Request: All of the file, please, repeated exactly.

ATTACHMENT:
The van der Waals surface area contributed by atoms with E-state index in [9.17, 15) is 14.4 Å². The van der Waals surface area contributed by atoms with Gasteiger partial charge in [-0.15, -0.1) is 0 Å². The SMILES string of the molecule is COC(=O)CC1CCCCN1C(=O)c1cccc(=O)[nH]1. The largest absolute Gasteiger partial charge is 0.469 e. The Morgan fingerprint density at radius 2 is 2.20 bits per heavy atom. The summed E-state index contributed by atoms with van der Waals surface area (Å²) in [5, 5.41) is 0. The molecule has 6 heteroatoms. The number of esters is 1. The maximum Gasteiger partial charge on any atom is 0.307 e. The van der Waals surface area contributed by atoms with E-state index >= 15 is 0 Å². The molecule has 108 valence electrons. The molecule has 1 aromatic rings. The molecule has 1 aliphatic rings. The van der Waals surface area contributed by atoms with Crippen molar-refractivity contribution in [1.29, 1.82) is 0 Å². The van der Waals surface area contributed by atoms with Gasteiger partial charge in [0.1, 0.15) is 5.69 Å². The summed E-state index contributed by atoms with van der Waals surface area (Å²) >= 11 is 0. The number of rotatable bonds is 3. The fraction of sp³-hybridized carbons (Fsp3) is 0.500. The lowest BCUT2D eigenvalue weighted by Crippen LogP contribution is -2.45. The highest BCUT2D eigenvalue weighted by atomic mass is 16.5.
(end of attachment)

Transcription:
The van der Waals surface area contributed by atoms with E-state index in [9.17, 15) is 14.4 Å². The van der Waals surface area contributed by atoms with Gasteiger partial charge in [-0.15, -0.1) is 0 Å². The SMILES string of the molecule is COC(=O)CC1CCCCN1C(=O)c1cccc(=O)[nH]1. The largest absolute Gasteiger partial charge is 0.469 e. The Morgan fingerprint density at radius 2 is 2.20 bits per heavy atom. The summed E-state index contributed by atoms with van der Waals surface area (Å²) in [5, 5.41) is 0. The molecule has 6 heteroatoms. The number of esters is 1. The maximum Gasteiger partial charge on any atom is 0.307 e. The van der Waals surface area contributed by atoms with E-state index >= 15 is 0 Å². The molecule has 108 valence electrons. The molecule has 1 aromatic rings. The molecule has 1 aliphatic rings. The van der Waals surface area contributed by atoms with Crippen molar-refractivity contribution in [1.29, 1.82) is 0 Å². The van der Waals surface area contributed by atoms with Gasteiger partial charge in [0.1, 0.15) is 5.69 Å². The summed E-state index contributed by atoms with van der Waals surface area (Å²) >= 11 is 0. The number of rotatable bonds is 3. The fraction of sp³-hybridized carbons (Fsp3) is 0.500. The lowest BCUT2D eigenvalue weighted by Crippen LogP contribution is -2.45. The highest BCUT2D eigenvalue weighted by atomic mass is 16.5.